Let's see... I love Roll20 so far, but rather than fanboy about it (which won't help anyone), I'll just go straight for the bits that felt strange, difficult to work with as a player, or stuck out as shining. I'll break it down by area of the structure. I've been thinking about it since lastnight, and although nothing was glaringly painful, some issues stuck with me.
The text, drawing, etc, tools really do need that upcoming overhaul. So that's already in the works, and frankly, it needs it a lot. I did have trouble tracking activity around on the surface on a few occasions, unless I was zoomed out pretty far. I suspect that when the Pings fully drag your screen around to be sure you can see the action, that will be a lot easier. The GM's drawing on the fly wasn't too bad, if a little difficult to make out at times, but it got the point across. Again, something that should likely change in the overhaul.
Moving tokens worked like a charm, as did the swivel and the Alt-Swivel, on the hex grid. Being able to see the color of who was moving which token was also very helpful. There were however, a considerable number of issues with quick-searching for tokens to use as NPCs, which slowed our GM down a good bit as he hunted. He wasn't looking for anything terribly complicated, but nothing vaguely relevant popped up.
Roll20 Chat Space:
The chat feed feels very confined. I use Chrome, and in my browser at least, it isn't a resizeable area. But it does resize whenever I do anything else with Chrome that adds a frame to the page I am on, like using Inspect Elements, will do a resize of the frames. Perhaps there is something that can be toggled to make the division between the table and the chat area draggable?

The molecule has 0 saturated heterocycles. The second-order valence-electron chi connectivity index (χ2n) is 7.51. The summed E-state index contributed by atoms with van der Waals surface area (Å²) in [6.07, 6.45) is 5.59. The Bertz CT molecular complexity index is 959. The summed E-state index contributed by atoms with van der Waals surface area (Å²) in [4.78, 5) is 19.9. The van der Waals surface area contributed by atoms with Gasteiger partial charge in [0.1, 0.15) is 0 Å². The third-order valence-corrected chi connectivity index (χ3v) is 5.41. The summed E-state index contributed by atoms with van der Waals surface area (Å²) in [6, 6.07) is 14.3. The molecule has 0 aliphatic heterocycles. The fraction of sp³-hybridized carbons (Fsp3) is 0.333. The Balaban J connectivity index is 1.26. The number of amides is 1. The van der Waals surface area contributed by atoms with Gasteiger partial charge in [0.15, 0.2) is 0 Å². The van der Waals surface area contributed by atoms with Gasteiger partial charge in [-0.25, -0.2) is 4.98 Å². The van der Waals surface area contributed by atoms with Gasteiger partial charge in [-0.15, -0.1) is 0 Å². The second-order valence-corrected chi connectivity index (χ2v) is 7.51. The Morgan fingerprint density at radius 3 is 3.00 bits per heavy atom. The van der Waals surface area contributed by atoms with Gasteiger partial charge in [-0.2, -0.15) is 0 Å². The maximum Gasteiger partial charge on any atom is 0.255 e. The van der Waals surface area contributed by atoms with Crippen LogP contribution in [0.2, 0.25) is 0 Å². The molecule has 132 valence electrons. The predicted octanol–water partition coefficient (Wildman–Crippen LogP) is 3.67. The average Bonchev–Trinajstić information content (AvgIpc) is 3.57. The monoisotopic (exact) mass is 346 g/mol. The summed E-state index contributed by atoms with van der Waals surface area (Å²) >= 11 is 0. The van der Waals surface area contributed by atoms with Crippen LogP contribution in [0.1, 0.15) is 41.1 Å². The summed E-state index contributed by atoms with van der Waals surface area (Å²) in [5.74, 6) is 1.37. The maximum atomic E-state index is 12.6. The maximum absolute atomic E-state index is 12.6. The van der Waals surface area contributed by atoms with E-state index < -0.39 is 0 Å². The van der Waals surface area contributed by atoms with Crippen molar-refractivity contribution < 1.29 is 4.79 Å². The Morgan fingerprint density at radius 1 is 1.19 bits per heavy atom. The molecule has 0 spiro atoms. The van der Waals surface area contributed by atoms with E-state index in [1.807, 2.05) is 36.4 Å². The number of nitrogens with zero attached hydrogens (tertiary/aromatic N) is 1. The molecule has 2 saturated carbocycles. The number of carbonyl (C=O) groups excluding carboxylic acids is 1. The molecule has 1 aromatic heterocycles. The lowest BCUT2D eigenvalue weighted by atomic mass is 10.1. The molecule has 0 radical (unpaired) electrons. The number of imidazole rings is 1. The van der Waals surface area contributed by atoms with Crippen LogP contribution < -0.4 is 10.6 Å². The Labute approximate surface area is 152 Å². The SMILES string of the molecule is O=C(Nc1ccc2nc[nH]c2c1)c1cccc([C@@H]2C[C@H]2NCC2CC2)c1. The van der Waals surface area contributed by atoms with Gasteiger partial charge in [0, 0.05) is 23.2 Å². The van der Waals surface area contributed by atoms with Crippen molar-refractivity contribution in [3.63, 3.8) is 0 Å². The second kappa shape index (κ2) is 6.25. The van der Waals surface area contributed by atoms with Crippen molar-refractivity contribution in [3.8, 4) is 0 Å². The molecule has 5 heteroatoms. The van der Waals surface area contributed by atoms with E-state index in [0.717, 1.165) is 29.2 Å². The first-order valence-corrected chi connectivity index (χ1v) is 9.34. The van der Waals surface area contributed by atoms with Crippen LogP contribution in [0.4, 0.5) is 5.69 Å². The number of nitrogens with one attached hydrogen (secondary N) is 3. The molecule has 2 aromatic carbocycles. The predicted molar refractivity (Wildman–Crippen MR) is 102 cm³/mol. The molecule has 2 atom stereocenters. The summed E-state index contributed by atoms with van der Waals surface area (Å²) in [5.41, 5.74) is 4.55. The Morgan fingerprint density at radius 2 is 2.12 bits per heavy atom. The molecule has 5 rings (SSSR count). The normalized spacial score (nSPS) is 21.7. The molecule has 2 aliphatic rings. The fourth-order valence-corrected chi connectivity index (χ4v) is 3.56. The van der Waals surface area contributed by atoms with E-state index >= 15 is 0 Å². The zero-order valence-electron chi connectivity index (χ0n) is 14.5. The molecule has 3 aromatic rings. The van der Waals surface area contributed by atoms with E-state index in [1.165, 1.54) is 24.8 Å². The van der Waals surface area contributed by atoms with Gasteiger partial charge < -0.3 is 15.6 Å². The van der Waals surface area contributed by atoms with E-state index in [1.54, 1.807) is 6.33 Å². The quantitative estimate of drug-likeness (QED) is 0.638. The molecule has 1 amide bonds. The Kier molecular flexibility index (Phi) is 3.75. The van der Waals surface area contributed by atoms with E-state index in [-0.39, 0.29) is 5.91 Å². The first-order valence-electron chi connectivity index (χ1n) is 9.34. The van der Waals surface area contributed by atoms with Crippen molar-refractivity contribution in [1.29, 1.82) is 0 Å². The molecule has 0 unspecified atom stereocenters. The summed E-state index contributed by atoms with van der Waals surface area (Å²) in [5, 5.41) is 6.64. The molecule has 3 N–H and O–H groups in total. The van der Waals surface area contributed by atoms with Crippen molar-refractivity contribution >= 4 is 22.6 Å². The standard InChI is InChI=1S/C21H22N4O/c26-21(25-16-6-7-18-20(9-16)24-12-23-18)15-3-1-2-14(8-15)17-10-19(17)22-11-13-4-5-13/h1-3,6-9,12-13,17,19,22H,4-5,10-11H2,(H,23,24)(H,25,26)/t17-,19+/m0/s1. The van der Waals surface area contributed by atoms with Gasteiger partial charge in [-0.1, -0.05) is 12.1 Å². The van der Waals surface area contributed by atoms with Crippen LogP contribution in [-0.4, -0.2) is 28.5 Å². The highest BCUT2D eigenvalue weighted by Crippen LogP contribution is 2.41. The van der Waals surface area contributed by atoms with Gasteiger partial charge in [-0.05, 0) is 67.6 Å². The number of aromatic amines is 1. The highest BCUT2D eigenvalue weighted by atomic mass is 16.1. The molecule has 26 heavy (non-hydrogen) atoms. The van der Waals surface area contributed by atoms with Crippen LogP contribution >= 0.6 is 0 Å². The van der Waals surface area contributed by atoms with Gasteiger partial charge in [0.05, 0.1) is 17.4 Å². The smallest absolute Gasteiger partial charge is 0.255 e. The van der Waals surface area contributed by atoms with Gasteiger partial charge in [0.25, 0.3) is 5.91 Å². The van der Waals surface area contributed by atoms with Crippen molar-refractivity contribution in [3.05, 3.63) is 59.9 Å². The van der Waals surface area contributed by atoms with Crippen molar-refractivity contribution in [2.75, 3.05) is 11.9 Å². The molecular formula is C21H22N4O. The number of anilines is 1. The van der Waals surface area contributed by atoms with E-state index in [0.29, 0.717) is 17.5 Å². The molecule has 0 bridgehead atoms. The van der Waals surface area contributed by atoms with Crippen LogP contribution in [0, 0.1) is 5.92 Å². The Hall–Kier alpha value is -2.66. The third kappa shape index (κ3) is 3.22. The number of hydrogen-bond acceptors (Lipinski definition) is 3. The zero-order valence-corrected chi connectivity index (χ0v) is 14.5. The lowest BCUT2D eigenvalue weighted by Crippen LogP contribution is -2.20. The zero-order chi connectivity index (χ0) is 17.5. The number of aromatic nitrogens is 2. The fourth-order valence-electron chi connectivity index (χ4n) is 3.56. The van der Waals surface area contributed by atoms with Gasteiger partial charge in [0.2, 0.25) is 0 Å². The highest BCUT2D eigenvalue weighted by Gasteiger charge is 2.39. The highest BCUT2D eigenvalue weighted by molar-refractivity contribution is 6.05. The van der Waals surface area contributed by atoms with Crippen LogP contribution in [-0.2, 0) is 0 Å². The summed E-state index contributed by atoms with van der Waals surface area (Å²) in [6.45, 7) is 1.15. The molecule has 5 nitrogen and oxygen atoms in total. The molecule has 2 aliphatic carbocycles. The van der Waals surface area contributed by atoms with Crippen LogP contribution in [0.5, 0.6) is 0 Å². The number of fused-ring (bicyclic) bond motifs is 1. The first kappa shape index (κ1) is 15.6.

We didn't use the chat a lot, but I can imagine getting a lot of use out of it in the future.
Roll20 Characters & Handouts:
When you load an image into the Handouts, right now it initially loads a smaller resolution image and scales up if you press the Magnifying Glass icon at the center. That's not a bad solution for quickly sifting through Handouts, however, it was a concern when it became clear I couldn't scroll that zoomed image. So the first and last 4th of the blown-up image was outside the window. That was kind of frustrating while trying to find things on the fly, although not impossible to get around. Although it did require I circumvent the protections of the page by using Chrome's element tools to locate the cached (max.gif) image file pertaining to the handout I wanted and move it to my desktop to open in another viewer. That was a lot of work to read a percentage of the page space. The only other work around was to zoom out on roll20 itself, which caused the image to shrink again anyway. It was.. frustrating. I couldn't even right-click to open the image in a new window, which I personally like as a feature for GMs. However, a handout should be toggleable from edit as downloadable or highlightable. A lack of highlighting kept me from copying out an inventory to keep it in a side notepad in another window, so I could free up some of my Roll20 table view, in an effort to keep up with the action. I had to screenshot it and paste it into a .png so I could see it from an image viewer.
In summary... if you have a decent number of handouts (8+) it becomes really cumbersome to have them above the table itself.
Thoughts on TokBox: